. . . all the Sons of Albion appeard distant stars,
Ascending and descending into Albions sea of death.
And Erins lovely Bow enclos’d the Wheels of Albions Sons.
(J 210, pl. 50:20-22)

But it should be added that a passage on plate 14 itself refers to this same image: “And Los beheld the mild Emanation Jerusalem eastward bending / Her revolutions toward the Starry Wheels in maternal anguish” (J 152, pl. 14:31-32). Minna Doskow explains the relationship between the celestial objects within the rainbow and those outside it. Albion, she says, begin page 81 | back to top

cannot perceive the imaginative promise of his world or self. His universe is represented by the clouds of obscurity, stars of reason, sea of materialism, and moon of the simply natural world, which now holds a red globe within its arms . . . that is Enitharmon or fallen space (17:51). (55)

She contrasts this universe with the “Universe within” of Los’s children, “Starry and glorious” (14:17, 19), represented by the stars and planets near the top of the plate. Thus a design corresponding to the shallow niche of the Clanrickard monument suggests both a fallen space within the arch and an imaginative space surrounding it. Possibly Blake saw a similar contrast between a benighted view of death and of values within the Clanrickard niche and the imaginative space of Westminster Abbey.77 I am grateful to Robert N. Essick for calling to my attention to Blake’s pen-and-wash drawing of “A Young Woman Reclining on a Couch, Writing in a Book,” 1780-85 (Butlin #161, Cat. #147). Her left arm rests on a cushion, her left hand holding open a book in which she writes with her right hand. Her expression is pensive, as though reflecting deeply on what she is writing, and she wears a coronet. The subject is unknown. While any connection between this drawing and the Clanrickard monument is entirely conjectural, the young woman’s coronet might provide a link. If Blake, as I have suggested, considered the monument with its motto and badges of rank an expression of false values, he may have intended to signify that even a woman of rank might properly engage in a more creative and imaginative activity than contemplating her coronet.

Taken in isolation, any one of the similarities I have noted between the Clanrickard monument and Blake’s work could be considered coincidental. But since the monument is found at the site where Blake studied funerary sculpture for years, relates to a statesman already known to be of great interest to him at the time an echo of the motto appears in Urizen, and presents a composition so closely matching a Jerusalem illumination for which an original had previously been conjectured, we have substantial grounds for considering the monument the source of both.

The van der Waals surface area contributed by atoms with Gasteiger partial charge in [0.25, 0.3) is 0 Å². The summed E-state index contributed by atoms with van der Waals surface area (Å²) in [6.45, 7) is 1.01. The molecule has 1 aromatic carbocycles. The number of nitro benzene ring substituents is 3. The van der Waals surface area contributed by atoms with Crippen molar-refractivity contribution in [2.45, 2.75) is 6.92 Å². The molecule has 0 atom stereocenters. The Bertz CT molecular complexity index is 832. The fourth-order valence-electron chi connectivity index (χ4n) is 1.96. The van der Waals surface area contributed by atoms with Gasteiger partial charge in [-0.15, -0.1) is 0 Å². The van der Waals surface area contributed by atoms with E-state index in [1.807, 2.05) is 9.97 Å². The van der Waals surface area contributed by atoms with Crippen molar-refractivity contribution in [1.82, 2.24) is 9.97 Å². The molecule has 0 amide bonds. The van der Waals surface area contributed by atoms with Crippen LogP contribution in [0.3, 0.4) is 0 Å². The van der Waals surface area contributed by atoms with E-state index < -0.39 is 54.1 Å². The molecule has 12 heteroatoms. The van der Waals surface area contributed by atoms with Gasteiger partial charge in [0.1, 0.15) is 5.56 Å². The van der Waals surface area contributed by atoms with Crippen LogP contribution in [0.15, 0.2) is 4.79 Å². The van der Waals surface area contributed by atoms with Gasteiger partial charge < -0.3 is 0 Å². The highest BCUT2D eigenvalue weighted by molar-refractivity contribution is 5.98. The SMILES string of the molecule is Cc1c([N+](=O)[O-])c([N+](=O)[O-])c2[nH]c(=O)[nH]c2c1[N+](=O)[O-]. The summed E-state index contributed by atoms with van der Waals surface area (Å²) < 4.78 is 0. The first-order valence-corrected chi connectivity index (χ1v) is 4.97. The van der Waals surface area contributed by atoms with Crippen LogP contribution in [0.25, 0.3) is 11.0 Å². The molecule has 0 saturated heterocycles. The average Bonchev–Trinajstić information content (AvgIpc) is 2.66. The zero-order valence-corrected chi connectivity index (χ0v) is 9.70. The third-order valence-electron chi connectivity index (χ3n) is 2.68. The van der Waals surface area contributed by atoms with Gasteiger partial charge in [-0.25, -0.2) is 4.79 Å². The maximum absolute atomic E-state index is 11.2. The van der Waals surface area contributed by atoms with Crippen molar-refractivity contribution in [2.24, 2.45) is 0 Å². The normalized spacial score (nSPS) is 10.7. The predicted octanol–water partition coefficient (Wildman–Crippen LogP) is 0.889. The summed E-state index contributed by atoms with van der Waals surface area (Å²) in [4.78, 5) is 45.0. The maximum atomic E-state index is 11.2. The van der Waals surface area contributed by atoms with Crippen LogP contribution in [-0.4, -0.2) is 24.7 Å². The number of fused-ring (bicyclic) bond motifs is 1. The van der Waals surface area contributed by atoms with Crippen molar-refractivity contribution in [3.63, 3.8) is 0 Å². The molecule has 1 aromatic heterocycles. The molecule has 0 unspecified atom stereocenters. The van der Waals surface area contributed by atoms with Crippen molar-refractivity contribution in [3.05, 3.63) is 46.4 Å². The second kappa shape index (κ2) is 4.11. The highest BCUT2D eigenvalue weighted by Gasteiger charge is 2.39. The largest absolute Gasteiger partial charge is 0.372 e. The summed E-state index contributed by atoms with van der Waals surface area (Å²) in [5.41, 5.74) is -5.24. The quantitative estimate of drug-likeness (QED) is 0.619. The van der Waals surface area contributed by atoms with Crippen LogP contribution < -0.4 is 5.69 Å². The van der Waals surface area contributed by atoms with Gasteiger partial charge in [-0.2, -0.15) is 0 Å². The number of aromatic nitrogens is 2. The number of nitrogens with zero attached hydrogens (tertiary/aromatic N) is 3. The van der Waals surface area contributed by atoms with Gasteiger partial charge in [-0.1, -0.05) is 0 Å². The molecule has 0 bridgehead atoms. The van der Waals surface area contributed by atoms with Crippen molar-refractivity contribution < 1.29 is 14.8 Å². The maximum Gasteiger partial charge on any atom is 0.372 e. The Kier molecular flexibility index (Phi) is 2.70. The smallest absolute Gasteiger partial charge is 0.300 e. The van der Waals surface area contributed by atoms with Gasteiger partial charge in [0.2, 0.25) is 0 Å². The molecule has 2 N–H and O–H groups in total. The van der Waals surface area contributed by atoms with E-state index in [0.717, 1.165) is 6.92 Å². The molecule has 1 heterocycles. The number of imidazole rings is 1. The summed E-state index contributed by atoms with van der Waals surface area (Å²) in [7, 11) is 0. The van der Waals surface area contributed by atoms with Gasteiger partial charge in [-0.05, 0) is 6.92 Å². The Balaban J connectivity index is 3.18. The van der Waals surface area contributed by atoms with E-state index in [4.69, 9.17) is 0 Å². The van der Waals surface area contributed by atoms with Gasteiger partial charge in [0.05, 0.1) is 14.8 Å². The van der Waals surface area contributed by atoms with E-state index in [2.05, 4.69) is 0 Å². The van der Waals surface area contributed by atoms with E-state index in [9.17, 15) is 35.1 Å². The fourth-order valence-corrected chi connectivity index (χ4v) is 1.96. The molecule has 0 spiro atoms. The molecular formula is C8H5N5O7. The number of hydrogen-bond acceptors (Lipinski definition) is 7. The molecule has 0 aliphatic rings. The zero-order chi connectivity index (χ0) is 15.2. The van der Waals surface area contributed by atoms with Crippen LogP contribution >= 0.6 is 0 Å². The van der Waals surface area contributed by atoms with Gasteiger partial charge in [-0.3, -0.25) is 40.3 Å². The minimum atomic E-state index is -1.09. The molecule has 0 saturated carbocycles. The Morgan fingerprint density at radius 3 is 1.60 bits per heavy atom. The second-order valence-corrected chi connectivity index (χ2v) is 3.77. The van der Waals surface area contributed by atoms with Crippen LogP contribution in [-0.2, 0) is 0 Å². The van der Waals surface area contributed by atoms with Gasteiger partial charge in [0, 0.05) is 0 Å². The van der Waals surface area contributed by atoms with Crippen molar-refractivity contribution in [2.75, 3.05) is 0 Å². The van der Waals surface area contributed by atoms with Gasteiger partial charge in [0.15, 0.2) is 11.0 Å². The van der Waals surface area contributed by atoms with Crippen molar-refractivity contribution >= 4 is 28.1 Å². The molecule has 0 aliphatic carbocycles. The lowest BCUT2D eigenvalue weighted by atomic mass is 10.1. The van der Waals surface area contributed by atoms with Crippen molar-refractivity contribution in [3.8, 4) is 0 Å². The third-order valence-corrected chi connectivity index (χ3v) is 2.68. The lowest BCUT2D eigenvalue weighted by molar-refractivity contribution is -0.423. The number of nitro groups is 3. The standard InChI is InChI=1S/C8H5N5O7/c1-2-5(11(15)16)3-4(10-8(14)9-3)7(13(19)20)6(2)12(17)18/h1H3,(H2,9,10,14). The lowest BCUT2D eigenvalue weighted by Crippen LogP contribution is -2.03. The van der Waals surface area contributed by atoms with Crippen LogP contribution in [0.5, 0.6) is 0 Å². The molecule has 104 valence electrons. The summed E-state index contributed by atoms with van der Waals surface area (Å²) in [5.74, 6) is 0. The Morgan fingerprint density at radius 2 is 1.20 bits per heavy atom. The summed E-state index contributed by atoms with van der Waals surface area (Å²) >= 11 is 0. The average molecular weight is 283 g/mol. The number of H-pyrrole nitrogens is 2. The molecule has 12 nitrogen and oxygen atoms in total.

Works Cited

Bentley, G. E., Jr. Blake Records. Oxford: Clarendon Press, 1969.

Blake, William. The Complete Poetry and Prose of William Blake. Ed. David Erdman. Berkeley and Los Angeles: U of California P, 1982. Cited as E.

—. Jerusalem: The Emanation of the Giant Albion. Ed. Morton D. Paley. Blake’s Illuminated Books, vol. 1, David Bindman, gen. ed. Princeton: William Blake Trust/Princeton UP, 1991. Cited as J.

Burke, Edmund. The Correspondence of Edmund Burke. Ed. Alfred Cobban and Robert A. Smith. Vol. 6. Cambridge: Cambridge UP; Chicago: U of Chicago P, 1967.

—. Reflections on the Revolution in France and on the Proceedings in Certain Societies in London Relative to That Event. 1790. Ed. Conor Cruise O’Brien. Harmondsworth: Penguin, 1986.

Burke, Peter. The Public and Domestic Life of the Right Hon. Edmund Burke. London: Ingram, Cooke, and Co., 1853.

Butlin, Martin. The Paintings and Drawings of William Blake. 2 vols. New Haven and London: Yale UP, 1981.

Doskow, Minna. William Blake’s Jerusalem. Rutherford: Fairleigh Dickinson UP, 1982.

Essick, Robert N. “Variation, Accident, and Intention in Blake’s Book of Urizen.Studies in Bibliography 39 (1986): 230-35.

Johnson, Mary Lynn, and John E. Grant, eds. Blake’s Poetry and Designs. New York: Norton, 1979.

Mee, Jon. Dangerous Enthusiasm: William Blake and the Culture of Radicalism in the 1790s. Oxford: Clarendon, 1992.

Mitchell, W. J. T. Blake’s Composite Art: A Study of the Illuminated Poetry. Princeton: Princeton UP, 1978.

Paine, Thomas. Rights of Man. 1791-92. Ed. Eric Foner. Harmondsworth: Penguin, 1987.

Richey, William. “The French Revolution: Blake’s Epic Dialogue with Edmund Burke.” ELH 59 (1992): 817-37.

—. Blake’s Altering Aesthetic. Columbia (Mo.) and Lon don: U of Missouri P, 1996.

Viscomi, Joseph Steven. Blake and the Idea of the Book. Princeton: Princeton UP, 1993.

Wollstonecraft, Mary. A Vindication of the Rights of Men, in a Letter to the Right Hon. Edmund Burke; occasioned by his Reflections on the Revolution in France. 2nd ed. London: J. Johnson, 1790.

Worrall, David, ed. William Blake: The Urizen Books. Blake’s Illuminated Books, vol. 6, David Bindman, gen. ed. Princeton: William Blake Trust/Princeton UP, 1995. Cited as U.